In addition to that, there are a number of different small channels that follow. These minor channels can never support a medium sized company by themselves for whatever reason but when taken in combination with a larger ‘core’ channel, it is a good compliment.

What are the greatest challenges to digital advertisers today?

Google and Facebook’s consolidation of the ad market means continual year over year ad cost inflation. Prices have been going up for inventory every year since I started in 2011.

In the above chart, I plot out the average cost of 1,000 impressions in Facebook’s mobile News Feed ads from 2013 to 2016. While there are seasonal fluctuations from quarter to quarter, the long term trend is up and to the right. I am sure that something similar is happening to Google as well.

Higher costs mean that it takes a little more savvy to start and run productive marketing programs. We have to deal with that because the trend is not changing.

The deliverables and why

Find/Estimate your Average Order Value

Your Average Order Value (“AOV”) is how much each customer spends with you in one transaction sitting. It is a vital part of figuring out how much you can pay for a paid advertising transaction. The higher the AOV is, the more you can afford.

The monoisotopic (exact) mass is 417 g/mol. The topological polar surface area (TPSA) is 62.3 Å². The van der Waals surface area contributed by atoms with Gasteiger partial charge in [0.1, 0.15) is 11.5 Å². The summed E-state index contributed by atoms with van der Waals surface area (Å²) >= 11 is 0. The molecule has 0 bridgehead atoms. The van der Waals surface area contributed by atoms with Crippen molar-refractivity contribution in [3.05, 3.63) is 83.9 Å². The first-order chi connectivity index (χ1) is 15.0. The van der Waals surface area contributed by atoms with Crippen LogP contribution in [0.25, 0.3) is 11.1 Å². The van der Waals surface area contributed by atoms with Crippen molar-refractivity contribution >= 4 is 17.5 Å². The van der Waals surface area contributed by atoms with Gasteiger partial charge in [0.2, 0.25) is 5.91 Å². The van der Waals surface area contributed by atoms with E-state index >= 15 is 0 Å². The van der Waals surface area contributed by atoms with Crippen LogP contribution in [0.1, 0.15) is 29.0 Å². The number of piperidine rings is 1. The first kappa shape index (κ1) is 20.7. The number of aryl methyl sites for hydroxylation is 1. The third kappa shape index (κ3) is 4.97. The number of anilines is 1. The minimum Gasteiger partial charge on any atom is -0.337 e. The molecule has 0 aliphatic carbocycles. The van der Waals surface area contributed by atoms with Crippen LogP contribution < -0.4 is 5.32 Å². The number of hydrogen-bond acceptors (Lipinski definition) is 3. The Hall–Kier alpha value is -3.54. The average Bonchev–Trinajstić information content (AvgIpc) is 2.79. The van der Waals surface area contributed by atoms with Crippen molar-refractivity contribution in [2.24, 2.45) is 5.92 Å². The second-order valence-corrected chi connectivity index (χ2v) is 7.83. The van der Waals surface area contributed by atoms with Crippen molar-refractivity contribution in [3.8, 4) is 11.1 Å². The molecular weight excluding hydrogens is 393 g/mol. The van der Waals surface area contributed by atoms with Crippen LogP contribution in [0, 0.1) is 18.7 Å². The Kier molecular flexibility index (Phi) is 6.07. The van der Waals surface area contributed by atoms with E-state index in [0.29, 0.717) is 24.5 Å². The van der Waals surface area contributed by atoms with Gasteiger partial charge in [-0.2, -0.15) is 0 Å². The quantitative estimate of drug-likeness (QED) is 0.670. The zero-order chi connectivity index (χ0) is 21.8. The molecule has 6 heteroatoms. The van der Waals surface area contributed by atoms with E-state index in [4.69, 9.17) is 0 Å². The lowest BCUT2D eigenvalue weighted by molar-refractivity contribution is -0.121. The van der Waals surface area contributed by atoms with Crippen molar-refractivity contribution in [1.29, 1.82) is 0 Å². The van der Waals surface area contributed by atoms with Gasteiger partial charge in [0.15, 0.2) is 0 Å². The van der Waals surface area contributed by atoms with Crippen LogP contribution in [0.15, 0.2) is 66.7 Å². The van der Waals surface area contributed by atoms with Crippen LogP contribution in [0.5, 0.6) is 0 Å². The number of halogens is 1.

If the Google Analytics pixel is installed on Shopify and you have had some purchases already then you can review this information on Ecommerce Overview page on Google Analytics.

Note that this is the same page as where you find your Ecommerce Conversion Rate. This page is buried a little deep in the interface so note the example screenshot. Under the Reporting tab, go to the Conversions tab and the Ecommerce “sub-tab” under that. Overview will be a selectable menu item under that.